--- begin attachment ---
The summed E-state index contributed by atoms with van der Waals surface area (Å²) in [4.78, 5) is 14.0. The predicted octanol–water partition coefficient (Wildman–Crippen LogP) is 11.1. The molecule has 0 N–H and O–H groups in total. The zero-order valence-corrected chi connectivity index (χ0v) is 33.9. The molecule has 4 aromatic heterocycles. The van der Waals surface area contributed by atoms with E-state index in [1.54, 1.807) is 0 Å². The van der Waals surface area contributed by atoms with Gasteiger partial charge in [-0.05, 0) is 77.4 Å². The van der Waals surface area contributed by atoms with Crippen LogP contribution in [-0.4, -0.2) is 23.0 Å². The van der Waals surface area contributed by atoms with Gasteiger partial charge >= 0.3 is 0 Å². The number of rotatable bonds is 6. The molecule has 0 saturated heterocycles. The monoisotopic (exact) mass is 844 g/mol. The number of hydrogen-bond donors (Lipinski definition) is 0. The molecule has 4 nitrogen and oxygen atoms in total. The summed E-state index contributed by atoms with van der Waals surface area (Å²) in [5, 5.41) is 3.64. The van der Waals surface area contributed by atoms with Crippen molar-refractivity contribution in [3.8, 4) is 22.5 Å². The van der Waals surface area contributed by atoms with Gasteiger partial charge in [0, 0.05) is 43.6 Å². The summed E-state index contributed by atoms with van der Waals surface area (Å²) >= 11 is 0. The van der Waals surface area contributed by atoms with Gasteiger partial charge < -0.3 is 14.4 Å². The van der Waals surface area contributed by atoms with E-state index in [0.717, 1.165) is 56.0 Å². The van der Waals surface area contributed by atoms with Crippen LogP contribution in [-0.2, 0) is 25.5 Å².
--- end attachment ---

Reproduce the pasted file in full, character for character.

The summed E-state index contributed by atoms with van der Waals surface area (Å²) in [4.78, 5) is 14.0. The predicted octanol–water partition coefficient (Wildman–Crippen LogP) is 11.1. The molecule has 0 N–H and O–H groups in total. The zero-order valence-corrected chi connectivity index (χ0v) is 33.9. The molecule has 4 aromatic heterocycles. The van der Waals surface area contributed by atoms with E-state index in [1.54, 1.807) is 0 Å². The van der Waals surface area contributed by atoms with Gasteiger partial charge in [-0.05, 0) is 77.4 Å². The van der Waals surface area contributed by atoms with Crippen LogP contribution in [-0.4, -0.2) is 23.0 Å². The van der Waals surface area contributed by atoms with Gasteiger partial charge >= 0.3 is 0 Å². The number of rotatable bonds is 6. The molecule has 0 saturated heterocycles. The monoisotopic (exact) mass is 844 g/mol. The number of hydrogen-bond donors (Lipinski definition) is 0. The molecule has 4 nitrogen and oxygen atoms in total. The summed E-state index contributed by atoms with van der Waals surface area (Å²) in [5, 5.41) is 3.64. The van der Waals surface area contributed by atoms with Crippen molar-refractivity contribution in [3.8, 4) is 22.5 Å². The van der Waals surface area contributed by atoms with Gasteiger partial charge in [0, 0.05) is 43.6 Å². The summed E-state index contributed by atoms with van der Waals surface area (Å²) >= 11 is 0. The van der Waals surface area contributed by atoms with Gasteiger partial charge < -0.3 is 14.4 Å². The van der Waals surface area contributed by atoms with E-state index in [0.717, 1.165) is 56.0 Å². The van der Waals surface area contributed by atoms with Crippen LogP contribution in [-0.2, 0) is 25.5 Å².